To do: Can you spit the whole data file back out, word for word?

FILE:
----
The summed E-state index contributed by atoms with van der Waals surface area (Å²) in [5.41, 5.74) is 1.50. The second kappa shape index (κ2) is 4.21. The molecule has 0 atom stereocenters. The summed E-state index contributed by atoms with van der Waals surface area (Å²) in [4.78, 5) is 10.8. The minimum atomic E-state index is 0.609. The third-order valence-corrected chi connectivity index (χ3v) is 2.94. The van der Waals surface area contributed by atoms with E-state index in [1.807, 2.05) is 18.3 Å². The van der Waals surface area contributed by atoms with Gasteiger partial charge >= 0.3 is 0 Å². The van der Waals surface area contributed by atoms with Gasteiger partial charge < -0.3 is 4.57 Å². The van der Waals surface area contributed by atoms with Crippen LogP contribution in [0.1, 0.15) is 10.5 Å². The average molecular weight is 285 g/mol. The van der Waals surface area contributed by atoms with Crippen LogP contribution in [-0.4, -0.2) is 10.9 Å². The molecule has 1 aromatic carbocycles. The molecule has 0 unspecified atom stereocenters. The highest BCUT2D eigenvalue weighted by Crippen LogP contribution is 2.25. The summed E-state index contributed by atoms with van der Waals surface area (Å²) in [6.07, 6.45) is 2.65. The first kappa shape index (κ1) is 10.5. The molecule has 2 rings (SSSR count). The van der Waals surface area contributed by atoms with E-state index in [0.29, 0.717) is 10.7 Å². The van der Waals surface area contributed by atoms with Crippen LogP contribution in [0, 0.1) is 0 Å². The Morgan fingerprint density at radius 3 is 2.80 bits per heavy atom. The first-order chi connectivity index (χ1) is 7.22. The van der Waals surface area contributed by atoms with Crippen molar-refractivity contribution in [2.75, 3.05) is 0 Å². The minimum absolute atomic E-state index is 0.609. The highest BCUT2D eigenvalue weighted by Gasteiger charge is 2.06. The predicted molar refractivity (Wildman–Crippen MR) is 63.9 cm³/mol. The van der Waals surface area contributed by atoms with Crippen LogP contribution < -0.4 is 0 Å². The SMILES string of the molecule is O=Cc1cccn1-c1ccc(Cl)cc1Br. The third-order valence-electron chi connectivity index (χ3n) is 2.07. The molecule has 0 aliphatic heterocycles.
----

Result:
The summed E-state index contributed by atoms with van der Waals surface area (Å²) in [5.41, 5.74) is 1.50. The second kappa shape index (κ2) is 4.21. The molecule has 0 atom stereocenters. The summed E-state index contributed by atoms with van der Waals surface area (Å²) in [4.78, 5) is 10.8. The minimum atomic E-state index is 0.609. The third-order valence-corrected chi connectivity index (χ3v) is 2.94. The van der Waals surface area contributed by atoms with E-state index in [1.807, 2.05) is 18.3 Å². The van der Waals surface area contributed by atoms with Gasteiger partial charge >= 0.3 is 0 Å². The van der Waals surface area contributed by atoms with Gasteiger partial charge < -0.3 is 4.57 Å². The van der Waals surface area contributed by atoms with Crippen LogP contribution in [0.1, 0.15) is 10.5 Å². The average molecular weight is 285 g/mol. The van der Waals surface area contributed by atoms with Crippen LogP contribution in [-0.4, -0.2) is 10.9 Å². The molecule has 1 aromatic carbocycles. The molecule has 0 unspecified atom stereocenters. The highest BCUT2D eigenvalue weighted by Crippen LogP contribution is 2.25. The summed E-state index contributed by atoms with van der Waals surface area (Å²) in [6.07, 6.45) is 2.65. The first kappa shape index (κ1) is 10.5. The molecule has 2 rings (SSSR count). The van der Waals surface area contributed by atoms with E-state index in [0.29, 0.717) is 10.7 Å². The van der Waals surface area contributed by atoms with Crippen LogP contribution in [0, 0.1) is 0 Å². The Morgan fingerprint density at radius 3 is 2.80 bits per heavy atom. The first-order chi connectivity index (χ1) is 7.22. The van der Waals surface area contributed by atoms with Crippen molar-refractivity contribution in [2.75, 3.05) is 0 Å². The minimum absolute atomic E-state index is 0.609. The highest BCUT2D eigenvalue weighted by Gasteiger charge is 2.06. The predicted molar refractivity (Wildman–Crippen MR) is 63.9 cm³/mol. The van der Waals surface area contributed by atoms with Crippen LogP contribution < -0.4 is 0 Å². The SMILES string of the molecule is O=Cc1cccn1-c1ccc(Cl)cc1Br. The third-order valence-electron chi connectivity index (χ3n) is 2.07. The molecule has 0 aliphatic heterocycles.